On The Berserk-Gift

[Translator’s Note: The first part of this book was damaged beyond the recovery of anything that made sense. All that was left was individual words and fragments of words. Fortunately, most of the section on the Berserk-Gift, short as it was, remained largely intact. It made for fascinating reading.]

Even as recently as forty years ago, it was believed that the Berserk-Gift was a unique talent derived from the gods, and that it was entirely homogeneous. Hersmann’s1 great study, delving as it did into the particulars of all the known gifts, revealed both of these assumptions to be false. Her study showed that the Berserk-Gift is of the same type as both the Mage-Gift, which allows the mage to summon magic, or the Shifter-Gift2, which allows the shifter to change their form, and can, with proper training and the correct trigger, be turned to either of those ends. (See the sections on Mage Gifts and Shifter Gifts for a more in-depth discussion on the nature of those particular Gifts.3) The Berserk-Gift is unique from Divine Frenzy (see ‘On the Nature and Origin of the Gods’4 for more on this), though the two were, and, all too frequently still are, mistaken for each other, a fact which led to the misapprehensions surrounding the Berserk-Gift. The simplest way to differentiate the two, and the proof used by Hersmann, is that in a case of true Divine Frenzy the possessed loses all control over their own actions, and all awareness, not only of their own actions, but also the actions of those about them, whereas someone manifesting the Berserk-Gift retains both awareness and memory of the events, though there remains a separation between that awareness and the physical consequences of the actions.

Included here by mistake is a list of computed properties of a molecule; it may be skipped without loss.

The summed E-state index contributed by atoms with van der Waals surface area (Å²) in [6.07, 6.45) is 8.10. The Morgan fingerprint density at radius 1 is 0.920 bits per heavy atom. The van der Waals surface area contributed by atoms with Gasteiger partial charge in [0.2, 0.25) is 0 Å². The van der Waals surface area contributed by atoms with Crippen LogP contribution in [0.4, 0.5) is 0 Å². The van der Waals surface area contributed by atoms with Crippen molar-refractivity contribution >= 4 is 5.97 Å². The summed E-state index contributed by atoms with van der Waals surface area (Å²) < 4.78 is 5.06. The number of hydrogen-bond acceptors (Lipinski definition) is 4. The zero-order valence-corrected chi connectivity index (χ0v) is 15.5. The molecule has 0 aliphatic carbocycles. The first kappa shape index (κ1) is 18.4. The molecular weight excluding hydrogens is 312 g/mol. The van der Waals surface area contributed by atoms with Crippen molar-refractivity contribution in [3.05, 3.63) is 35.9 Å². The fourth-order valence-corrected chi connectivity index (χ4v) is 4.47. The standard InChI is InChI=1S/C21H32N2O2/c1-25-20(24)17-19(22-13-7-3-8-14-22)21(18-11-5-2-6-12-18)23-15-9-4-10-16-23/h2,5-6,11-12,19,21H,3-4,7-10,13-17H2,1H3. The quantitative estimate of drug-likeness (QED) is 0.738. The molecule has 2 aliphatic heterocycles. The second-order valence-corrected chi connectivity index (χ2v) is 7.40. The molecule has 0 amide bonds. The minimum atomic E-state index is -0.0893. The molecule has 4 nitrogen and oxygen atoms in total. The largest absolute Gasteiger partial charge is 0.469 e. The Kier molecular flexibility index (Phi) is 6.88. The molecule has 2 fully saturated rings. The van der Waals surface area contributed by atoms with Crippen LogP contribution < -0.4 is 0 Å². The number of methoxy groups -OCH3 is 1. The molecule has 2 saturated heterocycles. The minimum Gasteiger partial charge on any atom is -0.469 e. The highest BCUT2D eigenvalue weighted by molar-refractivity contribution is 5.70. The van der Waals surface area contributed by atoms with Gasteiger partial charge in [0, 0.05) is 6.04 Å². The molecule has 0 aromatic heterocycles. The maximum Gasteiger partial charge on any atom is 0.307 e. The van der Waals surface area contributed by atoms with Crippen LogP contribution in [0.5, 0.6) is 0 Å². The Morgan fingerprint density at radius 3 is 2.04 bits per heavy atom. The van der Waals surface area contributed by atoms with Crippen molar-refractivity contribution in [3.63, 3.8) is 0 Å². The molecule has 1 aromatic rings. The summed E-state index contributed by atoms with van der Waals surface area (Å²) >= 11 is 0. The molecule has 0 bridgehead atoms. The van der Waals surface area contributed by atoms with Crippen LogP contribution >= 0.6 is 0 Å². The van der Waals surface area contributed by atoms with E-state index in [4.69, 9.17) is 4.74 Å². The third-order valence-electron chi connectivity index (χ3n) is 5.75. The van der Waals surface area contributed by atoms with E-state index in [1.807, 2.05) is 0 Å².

The Berserk-Gift, in its simplest form, allows the practitioner to separate their consciousness from their physical experience, allowing them to perform feats of strength and endurance beyond that normally possible and regardless of physical limitations. From this description, it should be obvious to all to see the connections to both Shifters and Mages who also are able to harness energy and use it to supersede normal physical limitations. As with Shifters, the Berserk usually takes the energy used in the manifestation of their gift from their own life-force5, unlike Shifters, however, not all of them are bound by such limits. Some of them can, with training, learn to use energies from outside themselves, just as Mages do, though they continue to use personal energies to harness and direct that energy taken from without. The main difference between these two types of Berserk lies not in what they are able to do so much as in how long they are able to do it. A berserk with the ability to harness outside energies will, naturally, outlast a berserk dependant entirely upon their personal stamina, they will also recover more quickly, being able to renew their spent energy from sources other than rest and sustenance, though the application of these will greatly speed the process.